The conversation about plant-based meat has been heating up lately, seemingly everywhere. Burgers that “bleed” like beef but are made mostly of plants are blowing up; you can get them at Burger King! And people ask me all the time about these products: how they affect animal welfare, the environment and our health. Over at Heated, we're publishing a number of stories that explore these questions about plant-based meat; we even collaborated on a webinar to see what some experts had to say. The five biggest takeaways from that webinar are below, as are two other pieces that I really think are worth a read. Some provide pretty definitive answers, others ask pretty thought-provoking questions, all will hopefully get you thinking.
You'll also notice towards the bottom of this newsletter that there's a recipe for Chana Chaat Burgers (made with chickpeas, potatoes, and Indian spices). That's because, in my humble opinion, the best plant-based alternative to meat is REGULAR PLANTS! Whole plant foods, not heavily processed or engineered in a lab. If you don't want to grill these burgers, you can just cook them on the stove in a skillet. They're tasty, and you don't have to go to Burger King to get them.
You have undoubtedly encountered the new wave of meat alternatives, whether online, on a plate, or both. As a result, people are asking questions about Impossible Burger, Beyond Meat, and related innovations: Are they good for you? Good for the environment? Overall, are they reliably better in important ways than the meats they might replace?
We’re inundated with talk of plant-based meat, so we’ve teamed up with the True Health Initiative to suss out what we know and, as important, what we don’t regarding how products from Impossible Foods and Beyond Meat influence animal welfare, the environment, and our health.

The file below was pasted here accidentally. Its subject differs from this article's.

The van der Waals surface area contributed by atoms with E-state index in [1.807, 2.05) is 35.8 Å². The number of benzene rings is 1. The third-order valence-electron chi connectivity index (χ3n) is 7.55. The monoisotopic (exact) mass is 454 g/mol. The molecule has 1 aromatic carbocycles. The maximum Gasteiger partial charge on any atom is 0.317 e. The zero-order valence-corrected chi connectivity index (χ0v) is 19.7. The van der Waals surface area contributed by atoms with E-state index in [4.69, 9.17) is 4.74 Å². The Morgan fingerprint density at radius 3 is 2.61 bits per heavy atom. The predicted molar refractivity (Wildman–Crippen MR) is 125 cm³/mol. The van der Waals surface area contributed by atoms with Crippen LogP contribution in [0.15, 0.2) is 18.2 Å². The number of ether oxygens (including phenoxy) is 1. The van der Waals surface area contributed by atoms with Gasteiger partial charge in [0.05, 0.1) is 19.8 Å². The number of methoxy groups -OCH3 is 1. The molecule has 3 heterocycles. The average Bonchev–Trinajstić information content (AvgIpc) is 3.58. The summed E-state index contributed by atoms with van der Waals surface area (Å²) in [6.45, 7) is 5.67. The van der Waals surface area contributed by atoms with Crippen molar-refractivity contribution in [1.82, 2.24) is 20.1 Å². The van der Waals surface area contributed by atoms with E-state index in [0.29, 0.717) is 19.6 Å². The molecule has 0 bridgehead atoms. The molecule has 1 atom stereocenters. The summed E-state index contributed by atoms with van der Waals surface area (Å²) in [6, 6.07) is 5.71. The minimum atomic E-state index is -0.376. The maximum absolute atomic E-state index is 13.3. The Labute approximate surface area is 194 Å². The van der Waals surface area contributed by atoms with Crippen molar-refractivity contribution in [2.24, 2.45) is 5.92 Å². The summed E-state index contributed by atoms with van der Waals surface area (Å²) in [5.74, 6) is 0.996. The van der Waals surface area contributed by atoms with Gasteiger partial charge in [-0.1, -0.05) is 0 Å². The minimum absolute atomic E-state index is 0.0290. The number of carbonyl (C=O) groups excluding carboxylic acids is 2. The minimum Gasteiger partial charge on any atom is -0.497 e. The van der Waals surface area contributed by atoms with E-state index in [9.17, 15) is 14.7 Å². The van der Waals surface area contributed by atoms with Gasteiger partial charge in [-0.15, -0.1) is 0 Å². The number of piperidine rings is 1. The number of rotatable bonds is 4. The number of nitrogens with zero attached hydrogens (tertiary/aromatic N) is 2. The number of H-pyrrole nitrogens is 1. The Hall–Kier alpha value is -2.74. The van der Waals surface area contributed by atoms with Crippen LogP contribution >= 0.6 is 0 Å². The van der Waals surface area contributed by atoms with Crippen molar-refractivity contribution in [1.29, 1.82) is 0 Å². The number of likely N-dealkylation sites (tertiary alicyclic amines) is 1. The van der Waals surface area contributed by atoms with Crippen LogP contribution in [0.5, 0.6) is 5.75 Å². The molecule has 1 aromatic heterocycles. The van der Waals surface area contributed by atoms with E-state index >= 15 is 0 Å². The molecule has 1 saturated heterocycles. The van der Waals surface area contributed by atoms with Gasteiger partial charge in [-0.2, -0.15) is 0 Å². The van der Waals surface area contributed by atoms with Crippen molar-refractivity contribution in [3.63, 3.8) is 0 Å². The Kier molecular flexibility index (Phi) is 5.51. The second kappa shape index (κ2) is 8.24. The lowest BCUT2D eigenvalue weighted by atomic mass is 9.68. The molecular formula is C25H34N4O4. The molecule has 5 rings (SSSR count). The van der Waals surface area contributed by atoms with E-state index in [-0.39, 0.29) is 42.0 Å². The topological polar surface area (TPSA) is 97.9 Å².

There’s no shortage of talk about meat alternatives, from plant-based and cultured proteins to those derived from kelp or mycelium. But in an effort to rethink protein, we’ve ignored the most elegant solution — committing ourselves to better ways of raising animals for meat.
I love the flavors in aloo chana chaat, the saucy Indian appetizer of potatoes and chickpeas, and they happen to make a wonderful burger, too. No need for a bun; serve these with your favorite chutney. These can be a bit crumbly, so if you have a perforated grill pan, use it. Otherwise, just handle them gently. Look for chaat masala in Indian markets; its somewhat tangy taste is distinctive. If you can only find garam masala, go for it: You’ll still be happy.
Talk To Me, Goose!
Questions, comments, brilliant suggestions? Just want to share the recipe for your grandma's potato salad, or your mom's meatloaf, or your uncle Drew's three-day 100-percent rye loaf (yes, please)? Don't hesitate to reach out anytime.